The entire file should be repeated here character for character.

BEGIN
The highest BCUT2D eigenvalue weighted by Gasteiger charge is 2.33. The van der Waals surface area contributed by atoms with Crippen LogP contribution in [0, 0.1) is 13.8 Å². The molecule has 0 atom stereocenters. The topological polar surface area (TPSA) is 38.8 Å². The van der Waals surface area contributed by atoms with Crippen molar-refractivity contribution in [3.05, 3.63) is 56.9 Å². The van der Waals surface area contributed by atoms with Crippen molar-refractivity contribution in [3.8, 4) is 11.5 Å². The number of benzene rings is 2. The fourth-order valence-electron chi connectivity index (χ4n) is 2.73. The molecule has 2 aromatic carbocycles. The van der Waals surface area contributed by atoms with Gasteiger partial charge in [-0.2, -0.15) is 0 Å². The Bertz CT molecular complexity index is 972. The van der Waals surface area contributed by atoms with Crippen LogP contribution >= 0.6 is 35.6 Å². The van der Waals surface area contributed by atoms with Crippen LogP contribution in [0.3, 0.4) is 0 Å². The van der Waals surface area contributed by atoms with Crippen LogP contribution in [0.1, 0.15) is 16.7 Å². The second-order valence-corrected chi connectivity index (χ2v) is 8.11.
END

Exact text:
The highest BCUT2D eigenvalue weighted by Gasteiger charge is 2.33. The van der Waals surface area contributed by atoms with Crippen LogP contribution in [0, 0.1) is 13.8 Å². The molecule has 0 atom stereocenters. The topological polar surface area (TPSA) is 38.8 Å². The van der Waals surface area contributed by atoms with Crippen molar-refractivity contribution in [3.05, 3.63) is 56.9 Å². The van der Waals surface area contributed by atoms with Crippen molar-refractivity contribution in [3.8, 4) is 11.5 Å². The number of benzene rings is 2. The fourth-order valence-electron chi connectivity index (χ4n) is 2.73. The molecule has 2 aromatic carbocycles. The van der Waals surface area contributed by atoms with Gasteiger partial charge in [-0.2, -0.15) is 0 Å². The Bertz CT molecular complexity index is 972. The van der Waals surface area contributed by atoms with Crippen LogP contribution >= 0.6 is 35.6 Å². The van der Waals surface area contributed by atoms with Crippen LogP contribution in [0.3, 0.4) is 0 Å². The van der Waals surface area contributed by atoms with Crippen LogP contribution in [0.1, 0.15) is 16.7 Å². The second-order valence-corrected chi connectivity index (χ2v) is 8.11.